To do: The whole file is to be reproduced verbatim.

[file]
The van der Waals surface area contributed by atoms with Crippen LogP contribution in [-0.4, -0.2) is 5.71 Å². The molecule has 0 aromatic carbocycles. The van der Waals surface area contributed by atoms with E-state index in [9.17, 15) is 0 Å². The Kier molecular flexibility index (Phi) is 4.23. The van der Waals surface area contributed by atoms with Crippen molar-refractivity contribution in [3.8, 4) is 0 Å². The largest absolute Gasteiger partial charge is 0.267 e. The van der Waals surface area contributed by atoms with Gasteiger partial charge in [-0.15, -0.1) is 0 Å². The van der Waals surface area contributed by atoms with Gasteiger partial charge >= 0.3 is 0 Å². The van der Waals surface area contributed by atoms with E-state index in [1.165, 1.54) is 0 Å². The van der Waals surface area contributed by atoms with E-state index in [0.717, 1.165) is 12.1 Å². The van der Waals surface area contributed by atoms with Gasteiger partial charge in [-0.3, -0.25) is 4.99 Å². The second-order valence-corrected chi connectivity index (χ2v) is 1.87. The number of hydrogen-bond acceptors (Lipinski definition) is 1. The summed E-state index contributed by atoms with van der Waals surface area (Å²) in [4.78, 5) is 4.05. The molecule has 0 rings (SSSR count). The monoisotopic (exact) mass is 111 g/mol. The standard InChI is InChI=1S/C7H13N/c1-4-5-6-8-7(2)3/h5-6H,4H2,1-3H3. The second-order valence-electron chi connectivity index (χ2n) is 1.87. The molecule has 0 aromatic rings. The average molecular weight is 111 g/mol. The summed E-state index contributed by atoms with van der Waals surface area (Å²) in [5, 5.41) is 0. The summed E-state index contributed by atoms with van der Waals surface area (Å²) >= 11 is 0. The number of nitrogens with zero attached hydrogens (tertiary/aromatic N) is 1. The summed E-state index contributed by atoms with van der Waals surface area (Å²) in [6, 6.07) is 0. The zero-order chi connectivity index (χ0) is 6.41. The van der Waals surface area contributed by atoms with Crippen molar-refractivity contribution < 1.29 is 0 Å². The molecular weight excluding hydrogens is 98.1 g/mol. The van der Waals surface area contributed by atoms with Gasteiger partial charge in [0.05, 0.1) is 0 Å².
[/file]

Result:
The van der Waals surface area contributed by atoms with Crippen LogP contribution in [-0.4, -0.2) is 5.71 Å². The molecule has 0 aromatic carbocycles. The van der Waals surface area contributed by atoms with E-state index in [9.17, 15) is 0 Å². The Kier molecular flexibility index (Phi) is 4.23. The van der Waals surface area contributed by atoms with Crippen molar-refractivity contribution in [3.8, 4) is 0 Å². The largest absolute Gasteiger partial charge is 0.267 e. The van der Waals surface area contributed by atoms with Gasteiger partial charge in [-0.15, -0.1) is 0 Å². The van der Waals surface area contributed by atoms with Gasteiger partial charge >= 0.3 is 0 Å². The van der Waals surface area contributed by atoms with E-state index in [1.165, 1.54) is 0 Å². The van der Waals surface area contributed by atoms with E-state index in [0.717, 1.165) is 12.1 Å². The van der Waals surface area contributed by atoms with Gasteiger partial charge in [-0.3, -0.25) is 4.99 Å². The second-order valence-corrected chi connectivity index (χ2v) is 1.87. The number of hydrogen-bond acceptors (Lipinski definition) is 1. The summed E-state index contributed by atoms with van der Waals surface area (Å²) in [4.78, 5) is 4.05. The molecule has 0 rings (SSSR count). The monoisotopic (exact) mass is 111 g/mol. The standard InChI is InChI=1S/C7H13N/c1-4-5-6-8-7(2)3/h5-6H,4H2,1-3H3. The second-order valence-electron chi connectivity index (χ2n) is 1.87. The molecule has 0 aromatic rings. The average molecular weight is 111 g/mol. The summed E-state index contributed by atoms with van der Waals surface area (Å²) in [5, 5.41) is 0. The summed E-state index contributed by atoms with van der Waals surface area (Å²) >= 11 is 0. The number of nitrogens with zero attached hydrogens (tertiary/aromatic N) is 1. The summed E-state index contributed by atoms with van der Waals surface area (Å²) in [6, 6.07) is 0. The zero-order chi connectivity index (χ0) is 6.41. The van der Waals surface area contributed by atoms with Crippen molar-refractivity contribution < 1.29 is 0 Å². The molecular weight excluding hydrogens is 98.1 g/mol. The van der Waals surface area contributed by atoms with Gasteiger partial charge in [0.05, 0.1) is 0 Å².